Jul 27, 20:13

3 Responses

  1. Matt Adams:

    That’s a truck load of questions, Michelle! One error: the project in 98 was Kidnap not Kidnapped. Some very quick responses to some of your questions: the group was started in 91 by a group of friends who worked at the same cinema as bar staff and cashiers. We saw clubs as a new cultural space and wanted to explore that by bringing the rigour of dance and theatre into that arena. Our work almost always has a performativity to it (TRUCOLD is a notable exception) because we are compelled by the dynamics of the here and now. I believe that there is a social and political potential to any situation in which powerful ideas are being received by a group of people at a particular location: in essence, this is the irreducible fact of live performance. Our work on Can You See Me Now? and other wireless projects always operate on this relationship and, for me, are within a theatrical tradition (though Ju and Nick – who come from different backgrounds – see this differently). Even An Explicit Volume which is ostensibly an interactive installation was designed with a performative frame of view. For example, only one person can operate the touch screen at one time but there are four seats in front of the work which are placed touching one another. In testing the work we paid attention to what kinds of verbal and physical relationships were established between the viewers of the work: as they looked at hardcore pornography how did they negotiate the decisions as to which book to turn next? In that sense, the work is performative.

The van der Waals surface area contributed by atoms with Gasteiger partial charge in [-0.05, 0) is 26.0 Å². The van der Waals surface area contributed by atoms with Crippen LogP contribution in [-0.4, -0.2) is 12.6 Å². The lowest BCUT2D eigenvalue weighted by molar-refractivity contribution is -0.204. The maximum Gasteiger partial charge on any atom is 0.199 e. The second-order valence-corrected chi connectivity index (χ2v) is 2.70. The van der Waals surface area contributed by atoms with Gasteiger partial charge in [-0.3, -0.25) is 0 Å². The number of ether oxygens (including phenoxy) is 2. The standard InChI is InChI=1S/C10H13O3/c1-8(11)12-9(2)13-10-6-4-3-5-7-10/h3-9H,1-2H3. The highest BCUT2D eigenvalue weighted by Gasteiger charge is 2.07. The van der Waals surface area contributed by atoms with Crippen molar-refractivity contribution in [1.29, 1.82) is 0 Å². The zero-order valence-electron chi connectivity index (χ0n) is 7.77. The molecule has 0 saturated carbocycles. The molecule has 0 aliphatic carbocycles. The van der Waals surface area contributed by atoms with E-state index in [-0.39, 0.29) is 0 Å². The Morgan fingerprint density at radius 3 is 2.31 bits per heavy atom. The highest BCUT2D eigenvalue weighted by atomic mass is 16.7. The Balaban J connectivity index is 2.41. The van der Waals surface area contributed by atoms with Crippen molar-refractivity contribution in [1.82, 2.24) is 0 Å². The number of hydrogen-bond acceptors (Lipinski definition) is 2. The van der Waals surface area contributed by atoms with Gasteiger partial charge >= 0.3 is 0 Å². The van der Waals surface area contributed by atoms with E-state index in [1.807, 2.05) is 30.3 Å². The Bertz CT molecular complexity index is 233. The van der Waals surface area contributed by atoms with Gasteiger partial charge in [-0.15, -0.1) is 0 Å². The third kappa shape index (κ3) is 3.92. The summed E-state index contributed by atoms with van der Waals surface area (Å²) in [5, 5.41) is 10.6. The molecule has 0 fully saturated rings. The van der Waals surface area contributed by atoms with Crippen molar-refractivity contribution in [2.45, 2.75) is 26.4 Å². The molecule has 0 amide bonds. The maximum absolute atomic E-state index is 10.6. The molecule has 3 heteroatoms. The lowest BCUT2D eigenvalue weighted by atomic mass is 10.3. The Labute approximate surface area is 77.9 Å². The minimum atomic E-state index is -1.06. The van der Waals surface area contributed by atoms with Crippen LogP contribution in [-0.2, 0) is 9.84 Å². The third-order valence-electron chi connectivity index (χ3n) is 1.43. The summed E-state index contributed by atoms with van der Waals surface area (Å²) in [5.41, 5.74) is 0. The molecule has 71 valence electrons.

We have worked with the MRL since 97 on Desert Rain, Can You See Me Now?, Uncle Roy All Around You and I Like Frank. Like Blast Theory, the MRL is a collaborative interdisciplinary team. Unlike us their approach is research based in which measurable outcomes are crucial and it took about 18 months to bridge the gaps in process and vocabulary between the two organisations. Because Blast Theory have always been very focused on reaching new audiences we have a tradition of recording who came to our work and why; this meant there was already some areas of shared interest. Both Blast Theory and MRL have sought to learn about how the dynamics of these new hybrid spaces (reality/virtual reality/mixed reality/augmented reality) may function as social and cultural places.